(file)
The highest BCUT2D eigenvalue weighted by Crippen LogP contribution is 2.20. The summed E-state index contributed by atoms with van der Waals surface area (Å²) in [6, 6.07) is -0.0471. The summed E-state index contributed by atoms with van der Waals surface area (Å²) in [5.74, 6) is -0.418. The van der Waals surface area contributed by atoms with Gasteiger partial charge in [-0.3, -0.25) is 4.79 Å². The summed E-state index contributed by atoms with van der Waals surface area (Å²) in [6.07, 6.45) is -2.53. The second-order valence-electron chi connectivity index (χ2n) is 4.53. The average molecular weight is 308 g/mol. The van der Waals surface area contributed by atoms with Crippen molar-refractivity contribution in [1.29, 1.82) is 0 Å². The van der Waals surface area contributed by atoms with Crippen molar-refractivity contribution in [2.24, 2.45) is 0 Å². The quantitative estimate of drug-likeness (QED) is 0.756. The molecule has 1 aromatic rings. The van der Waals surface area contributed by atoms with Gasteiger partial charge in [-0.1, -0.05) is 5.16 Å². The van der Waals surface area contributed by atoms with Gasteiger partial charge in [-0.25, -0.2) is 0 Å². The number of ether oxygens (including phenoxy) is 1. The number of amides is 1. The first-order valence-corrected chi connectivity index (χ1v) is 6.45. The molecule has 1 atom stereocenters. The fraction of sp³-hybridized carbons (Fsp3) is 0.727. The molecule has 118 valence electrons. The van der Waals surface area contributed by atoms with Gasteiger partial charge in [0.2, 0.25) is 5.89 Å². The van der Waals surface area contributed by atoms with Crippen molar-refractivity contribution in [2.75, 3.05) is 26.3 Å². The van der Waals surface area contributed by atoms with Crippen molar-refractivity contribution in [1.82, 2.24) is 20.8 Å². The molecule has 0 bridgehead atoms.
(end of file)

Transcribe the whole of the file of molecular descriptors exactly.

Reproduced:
The highest BCUT2D eigenvalue weighted by Crippen LogP contribution is 2.20. The summed E-state index contributed by atoms with van der Waals surface area (Å²) in [6, 6.07) is -0.0471. The summed E-state index contributed by atoms with van der Waals surface area (Å²) in [5.74, 6) is -0.418. The van der Waals surface area contributed by atoms with Gasteiger partial charge in [-0.3, -0.25) is 4.79 Å². The summed E-state index contributed by atoms with van der Waals surface area (Å²) in [6.07, 6.45) is -2.53. The second-order valence-electron chi connectivity index (χ2n) is 4.53. The average molecular weight is 308 g/mol. The van der Waals surface area contributed by atoms with Crippen molar-refractivity contribution in [1.29, 1.82) is 0 Å². The van der Waals surface area contributed by atoms with Crippen molar-refractivity contribution in [2.24, 2.45) is 0 Å². The quantitative estimate of drug-likeness (QED) is 0.756. The molecule has 1 aromatic rings. The van der Waals surface area contributed by atoms with Gasteiger partial charge in [-0.1, -0.05) is 5.16 Å². The van der Waals surface area contributed by atoms with Gasteiger partial charge in [-0.25, -0.2) is 0 Å². The number of ether oxygens (including phenoxy) is 1. The number of amides is 1. The first-order valence-corrected chi connectivity index (χ1v) is 6.45. The molecule has 1 atom stereocenters. The fraction of sp³-hybridized carbons (Fsp3) is 0.727. The molecule has 118 valence electrons. The van der Waals surface area contributed by atoms with Gasteiger partial charge in [0.2, 0.25) is 5.89 Å². The van der Waals surface area contributed by atoms with Crippen molar-refractivity contribution in [2.75, 3.05) is 26.3 Å². The van der Waals surface area contributed by atoms with Crippen molar-refractivity contribution in [1.82, 2.24) is 20.8 Å². The molecule has 0 bridgehead atoms.